Wet Conditions: Consider A Fungicide To Protect Flag Leaves And Prevent Head Scab

   Jill Scheidt, agronomy specialist with University of Missouri Extension, scouted fields near Hwy. EE, east of I-49 and on the northeast side of Lamar for the April 19 crop scouting update.
   Wheat was found to be in the heading and beginning flowering stages.
   Scheidt observed powdery mildew moving up the plant, and present on some flag leaves.
   Powdery mildew begins as light-green to yellow flecks on the leaf surface that develop into patches of cottony white mold growth that turn grayish in color. Temperature ranges of 59-72 degrees F and prolonged periods of cloudy weather favor powdery mildew development.
   “High nitrogen levels, lush growth, and dense canopies also favor powdery mildew,” said Scheidt.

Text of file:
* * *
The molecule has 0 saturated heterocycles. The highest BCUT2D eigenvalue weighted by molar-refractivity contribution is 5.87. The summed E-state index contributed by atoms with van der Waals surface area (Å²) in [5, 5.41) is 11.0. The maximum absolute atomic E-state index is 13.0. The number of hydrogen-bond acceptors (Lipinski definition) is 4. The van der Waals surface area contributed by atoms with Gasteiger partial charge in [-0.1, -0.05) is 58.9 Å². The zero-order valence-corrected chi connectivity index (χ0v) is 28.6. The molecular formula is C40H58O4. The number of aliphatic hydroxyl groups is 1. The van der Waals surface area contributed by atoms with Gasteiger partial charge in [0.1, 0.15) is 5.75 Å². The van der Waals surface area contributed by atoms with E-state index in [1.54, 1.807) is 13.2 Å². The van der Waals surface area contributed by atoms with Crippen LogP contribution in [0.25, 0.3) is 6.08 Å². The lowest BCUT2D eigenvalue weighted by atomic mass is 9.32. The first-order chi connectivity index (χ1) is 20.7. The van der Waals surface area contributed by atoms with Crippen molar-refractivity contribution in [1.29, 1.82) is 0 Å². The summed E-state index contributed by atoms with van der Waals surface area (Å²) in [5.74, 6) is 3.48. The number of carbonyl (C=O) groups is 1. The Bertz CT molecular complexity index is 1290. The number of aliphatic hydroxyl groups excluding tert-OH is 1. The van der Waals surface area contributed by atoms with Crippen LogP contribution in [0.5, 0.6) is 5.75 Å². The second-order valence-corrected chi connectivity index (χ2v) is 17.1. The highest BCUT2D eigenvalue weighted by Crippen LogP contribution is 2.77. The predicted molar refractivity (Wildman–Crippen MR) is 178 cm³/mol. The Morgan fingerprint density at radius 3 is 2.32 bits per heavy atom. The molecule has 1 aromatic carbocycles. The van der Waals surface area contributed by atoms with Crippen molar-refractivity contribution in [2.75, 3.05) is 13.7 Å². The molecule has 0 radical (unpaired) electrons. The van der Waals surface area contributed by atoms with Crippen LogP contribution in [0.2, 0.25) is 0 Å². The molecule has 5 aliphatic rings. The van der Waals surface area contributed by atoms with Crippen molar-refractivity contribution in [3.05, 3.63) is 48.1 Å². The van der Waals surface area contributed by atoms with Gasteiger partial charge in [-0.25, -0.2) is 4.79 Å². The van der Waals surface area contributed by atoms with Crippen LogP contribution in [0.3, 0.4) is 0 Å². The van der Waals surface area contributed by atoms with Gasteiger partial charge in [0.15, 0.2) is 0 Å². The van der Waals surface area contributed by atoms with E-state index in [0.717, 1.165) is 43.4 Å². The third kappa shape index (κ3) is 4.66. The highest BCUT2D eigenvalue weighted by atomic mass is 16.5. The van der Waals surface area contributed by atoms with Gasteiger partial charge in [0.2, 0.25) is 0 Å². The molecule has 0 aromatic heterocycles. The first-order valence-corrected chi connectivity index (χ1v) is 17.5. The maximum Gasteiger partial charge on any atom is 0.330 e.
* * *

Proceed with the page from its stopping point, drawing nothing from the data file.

Scheidt recommends a fungicide treatment for head scab in wheat due to the warm weather and forecasted rains. Head scab develops in the flowering stages in humid, overcast weather conditions with temperature ranges from 77-86 degrees Fahrenheit and when wheat is subject to prolonged wetness.
   “Head scab can result in blank kernels and possible mycotoxin development, which is toxic to humans and livestock at varying levels. The best time to apply a head scab fungicide for the most effective results is when 50 percent of flowering is complete,” said Scheidt.
   Corn was found to be in the emerging to the third leaf stages.
   “The lower leaves looked tattered from the recent rains. No black cutworm or other insect damage was seen. Black cutworms should be scouted for as they are more common in wet weather. Look for plants that are cut off at or just below the soil level when scouting for black cutworm damage,” said Scheidt. ∆

 Powdery mildew
 Photo credit: MU Extension
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